I knew the officer would most likely go back and tell the story to all his buddies. I mean, how often does this kind of thing happen?

Okay, now what’s the least funny?

Kathryn: The least funny thing was when I made a quick trip with my daughter into Target. We were getting what she and I needed when we ran into a woman pushing her shopping cart with a little girl trailing alongside her. She saw me with my mask and made the fastest turnaround I had ever seen someone make with a shopping cart. I am sure she thought that I was contagious, and what she never knew was that I was more likely to get sick being around her than her from being around me.

What book or movie character would you nominate as the mascot for chemical sensitivity?

Molly: This was my final question, but we’ve both been wracking our brains and haven’t come up with anyone yet (there’s gotta be a Harry Potter reference in here somewhere). I don’t want to nominate Carol, because Kathryn and Carol don’t seem too similar (watch the film and you’ll agree).

Can you think of one? Let us know if so! Also, be sure to share your own funny and unfunny health stories. And, of course, check out Kathryn’s book.

She is offering a giveaway of three autographed copies through Rafflecopter, and her book is available at Barnes and Noble and Amazon (prices vary). Autographed copies (US Only) will be available on her website.

This is stop #7 on her book blog tour, and you can find the rest on her blog.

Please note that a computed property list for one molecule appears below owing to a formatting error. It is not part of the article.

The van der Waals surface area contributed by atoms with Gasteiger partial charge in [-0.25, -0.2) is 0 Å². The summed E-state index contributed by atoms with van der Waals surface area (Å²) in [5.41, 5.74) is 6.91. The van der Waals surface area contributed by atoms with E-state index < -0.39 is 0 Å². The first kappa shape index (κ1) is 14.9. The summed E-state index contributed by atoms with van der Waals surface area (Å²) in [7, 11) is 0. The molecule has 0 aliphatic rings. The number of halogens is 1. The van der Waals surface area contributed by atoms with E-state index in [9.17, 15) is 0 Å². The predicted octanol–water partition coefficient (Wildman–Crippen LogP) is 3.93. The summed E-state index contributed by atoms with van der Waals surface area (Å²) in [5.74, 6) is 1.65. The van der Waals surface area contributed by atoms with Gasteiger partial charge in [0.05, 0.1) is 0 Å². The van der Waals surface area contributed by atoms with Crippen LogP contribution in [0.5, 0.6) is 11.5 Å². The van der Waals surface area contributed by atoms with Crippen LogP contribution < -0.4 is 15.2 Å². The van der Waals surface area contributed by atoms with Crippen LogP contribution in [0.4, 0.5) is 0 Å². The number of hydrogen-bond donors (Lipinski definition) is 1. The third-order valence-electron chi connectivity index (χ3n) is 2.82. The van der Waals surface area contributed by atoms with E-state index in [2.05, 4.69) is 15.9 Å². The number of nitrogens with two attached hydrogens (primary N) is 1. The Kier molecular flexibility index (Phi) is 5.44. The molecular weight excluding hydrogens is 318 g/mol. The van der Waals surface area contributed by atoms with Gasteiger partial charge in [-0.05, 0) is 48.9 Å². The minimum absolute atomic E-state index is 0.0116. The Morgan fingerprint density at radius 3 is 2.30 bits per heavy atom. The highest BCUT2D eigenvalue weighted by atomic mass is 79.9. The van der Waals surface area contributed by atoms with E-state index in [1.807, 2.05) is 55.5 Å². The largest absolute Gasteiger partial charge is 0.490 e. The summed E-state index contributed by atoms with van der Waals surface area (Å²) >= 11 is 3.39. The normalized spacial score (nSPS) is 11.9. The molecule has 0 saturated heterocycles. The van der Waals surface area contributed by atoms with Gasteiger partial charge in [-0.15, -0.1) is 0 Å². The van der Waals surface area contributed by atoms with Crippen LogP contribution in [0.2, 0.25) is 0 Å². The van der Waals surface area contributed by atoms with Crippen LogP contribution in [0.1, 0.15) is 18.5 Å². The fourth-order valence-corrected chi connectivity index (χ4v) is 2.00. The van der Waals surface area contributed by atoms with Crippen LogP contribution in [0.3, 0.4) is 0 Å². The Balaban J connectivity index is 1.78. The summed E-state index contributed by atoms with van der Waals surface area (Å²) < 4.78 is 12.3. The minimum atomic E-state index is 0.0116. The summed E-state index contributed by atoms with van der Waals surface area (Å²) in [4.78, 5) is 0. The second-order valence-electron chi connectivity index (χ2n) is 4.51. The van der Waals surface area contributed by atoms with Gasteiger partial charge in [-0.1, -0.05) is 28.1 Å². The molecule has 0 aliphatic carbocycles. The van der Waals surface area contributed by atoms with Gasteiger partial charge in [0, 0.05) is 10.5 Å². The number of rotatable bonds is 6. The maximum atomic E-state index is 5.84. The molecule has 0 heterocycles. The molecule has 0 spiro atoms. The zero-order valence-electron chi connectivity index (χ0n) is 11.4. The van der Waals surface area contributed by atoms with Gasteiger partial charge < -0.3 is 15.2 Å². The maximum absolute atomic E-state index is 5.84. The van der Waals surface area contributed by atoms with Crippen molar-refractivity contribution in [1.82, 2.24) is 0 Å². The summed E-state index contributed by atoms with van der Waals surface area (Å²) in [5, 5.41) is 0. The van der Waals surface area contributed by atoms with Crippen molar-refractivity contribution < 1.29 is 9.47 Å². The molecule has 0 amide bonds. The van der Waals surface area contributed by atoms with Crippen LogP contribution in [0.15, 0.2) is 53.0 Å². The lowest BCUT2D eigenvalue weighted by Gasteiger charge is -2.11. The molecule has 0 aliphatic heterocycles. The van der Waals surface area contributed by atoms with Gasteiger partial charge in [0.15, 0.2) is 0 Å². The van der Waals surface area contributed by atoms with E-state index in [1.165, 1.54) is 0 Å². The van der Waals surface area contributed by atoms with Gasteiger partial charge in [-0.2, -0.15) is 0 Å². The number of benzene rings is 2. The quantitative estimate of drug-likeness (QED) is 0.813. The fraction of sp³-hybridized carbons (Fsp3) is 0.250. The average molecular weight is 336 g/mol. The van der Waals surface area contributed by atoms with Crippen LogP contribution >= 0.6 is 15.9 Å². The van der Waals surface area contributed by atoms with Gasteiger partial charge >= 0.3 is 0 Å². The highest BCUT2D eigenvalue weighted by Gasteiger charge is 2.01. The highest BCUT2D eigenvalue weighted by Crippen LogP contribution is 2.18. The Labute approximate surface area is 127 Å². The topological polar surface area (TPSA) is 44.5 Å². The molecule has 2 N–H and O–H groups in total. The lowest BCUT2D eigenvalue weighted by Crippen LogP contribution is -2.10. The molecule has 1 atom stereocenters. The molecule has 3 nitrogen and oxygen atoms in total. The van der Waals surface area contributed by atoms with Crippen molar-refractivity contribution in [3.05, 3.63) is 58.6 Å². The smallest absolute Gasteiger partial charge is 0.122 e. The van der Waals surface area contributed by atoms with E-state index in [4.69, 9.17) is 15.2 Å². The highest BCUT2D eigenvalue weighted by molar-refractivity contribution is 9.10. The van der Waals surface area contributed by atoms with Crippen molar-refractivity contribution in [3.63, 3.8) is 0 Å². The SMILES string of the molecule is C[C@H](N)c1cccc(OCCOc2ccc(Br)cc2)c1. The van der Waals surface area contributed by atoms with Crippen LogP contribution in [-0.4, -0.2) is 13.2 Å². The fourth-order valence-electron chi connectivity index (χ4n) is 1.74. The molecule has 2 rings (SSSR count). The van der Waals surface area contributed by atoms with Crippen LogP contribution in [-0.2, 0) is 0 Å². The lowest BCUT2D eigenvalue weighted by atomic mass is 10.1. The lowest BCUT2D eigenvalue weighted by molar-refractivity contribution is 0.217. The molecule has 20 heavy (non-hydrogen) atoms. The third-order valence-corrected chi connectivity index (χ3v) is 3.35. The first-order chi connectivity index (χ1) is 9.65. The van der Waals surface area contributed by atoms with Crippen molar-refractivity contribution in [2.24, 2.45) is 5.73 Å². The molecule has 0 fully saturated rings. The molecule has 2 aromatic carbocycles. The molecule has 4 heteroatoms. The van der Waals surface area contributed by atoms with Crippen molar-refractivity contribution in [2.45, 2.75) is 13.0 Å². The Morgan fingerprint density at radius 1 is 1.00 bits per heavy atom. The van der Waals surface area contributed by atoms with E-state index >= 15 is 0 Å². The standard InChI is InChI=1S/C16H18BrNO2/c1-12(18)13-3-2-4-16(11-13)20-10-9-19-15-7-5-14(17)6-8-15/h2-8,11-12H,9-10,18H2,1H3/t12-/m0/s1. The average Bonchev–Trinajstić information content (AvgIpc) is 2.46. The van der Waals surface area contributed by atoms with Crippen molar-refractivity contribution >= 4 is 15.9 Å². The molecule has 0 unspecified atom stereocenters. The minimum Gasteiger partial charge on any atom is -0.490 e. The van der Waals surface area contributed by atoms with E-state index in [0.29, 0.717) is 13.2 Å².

Tagged , , , , , , , , , , , , ,

Riddikulus! Gluten, boggarts, and powerful magic

Are you sick of the Harry Potter references yet? No? Good, because there’s more where that’s coming from.

Recently, as I was cataloging the changes to my malleable psyche effected by my celiac diagnosis (nearly six months—that magical number—ago!), it occurred to me that were I to encounter a boggart in a dark alleyway, wardrobe, or Defense Against the Dark Arts classroom, it would probably now take on the form of a gigantic piece of wheat bread shedding crumbs as it staggered toward me on crusty legs. (Before, it definitely would’ve been bedbugs.)

WalkingBread_original

This is a sticker I received in a Breaking Up With Captain Crunch giveaway. Too good not to share.

If you, like me, devoted years of your child- or adulthood to reading and internalizing the Harry Potter series, you already know that the only charm to defeat a boggart—a shape-shifter that instinctively takes the form of its opponent’s greatest fear—is Riddikulus. The charm, as dear Professor Lupus put it, “is simple, yet it requires force of mind.” You must close your eyes, concentrate hard, and dream up a way to make fun of your greatest fear. Once the boggart has taken on its new and hilarious form, there’s just one thing you must do to vanquish it: laugh.